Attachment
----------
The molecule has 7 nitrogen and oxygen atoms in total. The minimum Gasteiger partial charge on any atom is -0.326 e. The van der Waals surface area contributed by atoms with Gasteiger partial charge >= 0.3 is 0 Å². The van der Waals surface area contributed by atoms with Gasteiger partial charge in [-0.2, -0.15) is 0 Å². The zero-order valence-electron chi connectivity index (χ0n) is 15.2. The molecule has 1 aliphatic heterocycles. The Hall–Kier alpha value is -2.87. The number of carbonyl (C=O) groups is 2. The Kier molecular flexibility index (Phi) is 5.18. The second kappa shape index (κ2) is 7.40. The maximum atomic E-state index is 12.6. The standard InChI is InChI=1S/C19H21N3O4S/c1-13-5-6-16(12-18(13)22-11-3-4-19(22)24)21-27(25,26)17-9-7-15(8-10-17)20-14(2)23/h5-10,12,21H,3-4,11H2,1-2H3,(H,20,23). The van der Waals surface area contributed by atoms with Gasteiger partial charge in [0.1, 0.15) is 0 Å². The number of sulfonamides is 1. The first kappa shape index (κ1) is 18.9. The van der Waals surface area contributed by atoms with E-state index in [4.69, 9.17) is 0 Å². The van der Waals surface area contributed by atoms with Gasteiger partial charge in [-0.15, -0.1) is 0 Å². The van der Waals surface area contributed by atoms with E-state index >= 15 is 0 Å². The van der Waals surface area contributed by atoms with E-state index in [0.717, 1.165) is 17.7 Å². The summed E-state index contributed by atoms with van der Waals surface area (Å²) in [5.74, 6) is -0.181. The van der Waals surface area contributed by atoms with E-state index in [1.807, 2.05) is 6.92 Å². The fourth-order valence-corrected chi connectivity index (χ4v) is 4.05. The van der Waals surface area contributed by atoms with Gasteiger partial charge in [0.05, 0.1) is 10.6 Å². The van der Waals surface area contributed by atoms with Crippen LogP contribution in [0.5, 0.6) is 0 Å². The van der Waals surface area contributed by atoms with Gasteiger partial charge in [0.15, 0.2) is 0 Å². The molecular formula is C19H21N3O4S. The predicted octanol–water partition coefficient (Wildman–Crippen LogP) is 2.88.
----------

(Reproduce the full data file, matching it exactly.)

The molecule has 7 nitrogen and oxygen atoms in total. The minimum Gasteiger partial charge on any atom is -0.326 e. The van der Waals surface area contributed by atoms with Gasteiger partial charge >= 0.3 is 0 Å². The van der Waals surface area contributed by atoms with Gasteiger partial charge in [-0.2, -0.15) is 0 Å². The zero-order valence-electron chi connectivity index (χ0n) is 15.2. The molecule has 1 aliphatic heterocycles. The Hall–Kier alpha value is -2.87. The number of carbonyl (C=O) groups is 2. The Kier molecular flexibility index (Phi) is 5.18. The second kappa shape index (κ2) is 7.40. The maximum atomic E-state index is 12.6. The standard InChI is InChI=1S/C19H21N3O4S/c1-13-5-6-16(12-18(13)22-11-3-4-19(22)24)21-27(25,26)17-9-7-15(8-10-17)20-14(2)23/h5-10,12,21H,3-4,11H2,1-2H3,(H,20,23). The van der Waals surface area contributed by atoms with Gasteiger partial charge in [0.1, 0.15) is 0 Å². The number of sulfonamides is 1. The first kappa shape index (κ1) is 18.9. The van der Waals surface area contributed by atoms with E-state index in [4.69, 9.17) is 0 Å². The van der Waals surface area contributed by atoms with Gasteiger partial charge in [-0.15, -0.1) is 0 Å². The van der Waals surface area contributed by atoms with E-state index >= 15 is 0 Å². The van der Waals surface area contributed by atoms with E-state index in [0.717, 1.165) is 17.7 Å². The summed E-state index contributed by atoms with van der Waals surface area (Å²) in [5.74, 6) is -0.181. The van der Waals surface area contributed by atoms with E-state index in [1.807, 2.05) is 6.92 Å². The fourth-order valence-corrected chi connectivity index (χ4v) is 4.05. The van der Waals surface area contributed by atoms with Gasteiger partial charge in [0.05, 0.1) is 10.6 Å². The van der Waals surface area contributed by atoms with Crippen LogP contribution in [0.5, 0.6) is 0 Å². The van der Waals surface area contributed by atoms with Gasteiger partial charge in [0.15, 0.2) is 0 Å². The molecular formula is C19H21N3O4S. The predicted octanol–water partition coefficient (Wildman–Crippen LogP) is 2.88.